In the fragile west of the Philippines’ war-ravaged southern island of Mindanao, voters in recent weeks overwhelmingly approved an historic peace accord aimed at ending five decades of bloody separatist conflict. The vote ratified a new law on expanded autonomy, known as the Bangsamoro Organic Law, paving the way for a new Muslim-majority self-governing region to replace the existing Autonomous Region in Muslim Mindanao, which has been in place since 1989. The public stamp of approval, in a high-turnout, two-stage referendum on Jan. 21 and Feb. 6, marks the culmination of a lengthy peace process between the Philippine government and the Moro Islamic Liberation Front, Mindanao’s largest and most powerful Islamist rebel group.
Between the two votes, though, the atmosphere of hope was shattered when twin explosions rocked a cathedral on the island of Jolo, killing 22 people. The blast came just six days after voters in Jolo and the rest of Sulu province narrowly rejected inclusion in the new autonomous region. The attack, apparently carried out by ISIS-aligned Abu Sayyaf militants, serves as a stark reminder that radical elements opposed to expanded autonomy remain intent on derailing the final stages of the peace process in Mindanao.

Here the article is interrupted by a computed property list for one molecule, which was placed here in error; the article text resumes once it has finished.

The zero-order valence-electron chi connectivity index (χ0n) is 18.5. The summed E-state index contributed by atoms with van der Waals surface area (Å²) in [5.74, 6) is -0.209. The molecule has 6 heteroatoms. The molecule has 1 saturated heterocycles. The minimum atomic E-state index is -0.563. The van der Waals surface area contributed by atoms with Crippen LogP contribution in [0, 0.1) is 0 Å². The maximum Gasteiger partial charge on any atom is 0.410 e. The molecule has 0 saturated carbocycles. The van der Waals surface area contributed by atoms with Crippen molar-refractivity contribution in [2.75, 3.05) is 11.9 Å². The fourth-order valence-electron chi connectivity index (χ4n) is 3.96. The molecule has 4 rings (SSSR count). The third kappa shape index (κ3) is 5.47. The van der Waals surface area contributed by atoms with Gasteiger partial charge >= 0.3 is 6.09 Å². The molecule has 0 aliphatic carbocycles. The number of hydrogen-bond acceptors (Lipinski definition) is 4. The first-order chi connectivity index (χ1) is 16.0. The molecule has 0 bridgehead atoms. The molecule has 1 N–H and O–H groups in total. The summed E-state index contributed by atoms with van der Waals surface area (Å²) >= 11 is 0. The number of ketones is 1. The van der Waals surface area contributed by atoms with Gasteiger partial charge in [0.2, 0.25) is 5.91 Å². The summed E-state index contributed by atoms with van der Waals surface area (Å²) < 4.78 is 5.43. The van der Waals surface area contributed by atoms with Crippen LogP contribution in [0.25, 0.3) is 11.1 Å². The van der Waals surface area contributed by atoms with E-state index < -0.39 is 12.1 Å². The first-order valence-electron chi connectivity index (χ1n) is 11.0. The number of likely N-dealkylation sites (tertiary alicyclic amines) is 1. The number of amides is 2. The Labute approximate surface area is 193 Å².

Amid the specter of further violence, even with autonomy secured, the hierarchy of the Moro Islamic Liberation Front now faces the challenge of transitioning from insurgents to politicians capable of governing. Its leaders must navigate a tricky three-year implementation period before contesting elections for the first Bangsamoro parliament, scheduled for 2022. The Front must also oversee the demobilization and disarmament of its own ranks while restricting militant activity and curtailing Mindanao’s ingrained culture of clan-based warlordism.